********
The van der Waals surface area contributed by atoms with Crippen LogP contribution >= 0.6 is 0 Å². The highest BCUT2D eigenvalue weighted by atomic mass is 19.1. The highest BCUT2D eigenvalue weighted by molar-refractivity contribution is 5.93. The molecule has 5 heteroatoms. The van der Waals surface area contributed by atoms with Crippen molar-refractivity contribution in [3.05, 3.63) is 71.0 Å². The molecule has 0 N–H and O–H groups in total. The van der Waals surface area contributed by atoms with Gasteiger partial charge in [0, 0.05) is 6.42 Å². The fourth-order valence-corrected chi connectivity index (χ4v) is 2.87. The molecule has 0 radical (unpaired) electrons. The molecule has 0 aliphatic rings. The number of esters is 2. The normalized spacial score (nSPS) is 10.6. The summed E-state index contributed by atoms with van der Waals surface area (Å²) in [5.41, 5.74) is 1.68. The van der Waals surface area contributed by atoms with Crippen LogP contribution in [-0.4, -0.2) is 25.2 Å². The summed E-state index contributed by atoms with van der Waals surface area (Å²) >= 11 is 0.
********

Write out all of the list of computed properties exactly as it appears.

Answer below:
The van der Waals surface area contributed by atoms with Crippen LogP contribution >= 0.6 is 0 Å². The highest BCUT2D eigenvalue weighted by atomic mass is 19.1. The highest BCUT2D eigenvalue weighted by molar-refractivity contribution is 5.93. The molecule has 5 heteroatoms. The van der Waals surface area contributed by atoms with Crippen molar-refractivity contribution in [3.05, 3.63) is 71.0 Å². The molecule has 0 N–H and O–H groups in total. The van der Waals surface area contributed by atoms with Gasteiger partial charge in [0, 0.05) is 6.42 Å². The fourth-order valence-corrected chi connectivity index (χ4v) is 2.87. The molecule has 0 radical (unpaired) electrons. The molecule has 0 aliphatic rings. The number of esters is 2. The normalized spacial score (nSPS) is 10.6. The summed E-state index contributed by atoms with van der Waals surface area (Å²) in [5.41, 5.74) is 1.68. The van der Waals surface area contributed by atoms with Crippen LogP contribution in [-0.4, -0.2) is 25.2 Å². The summed E-state index contributed by atoms with van der Waals surface area (Å²) >= 11 is 0.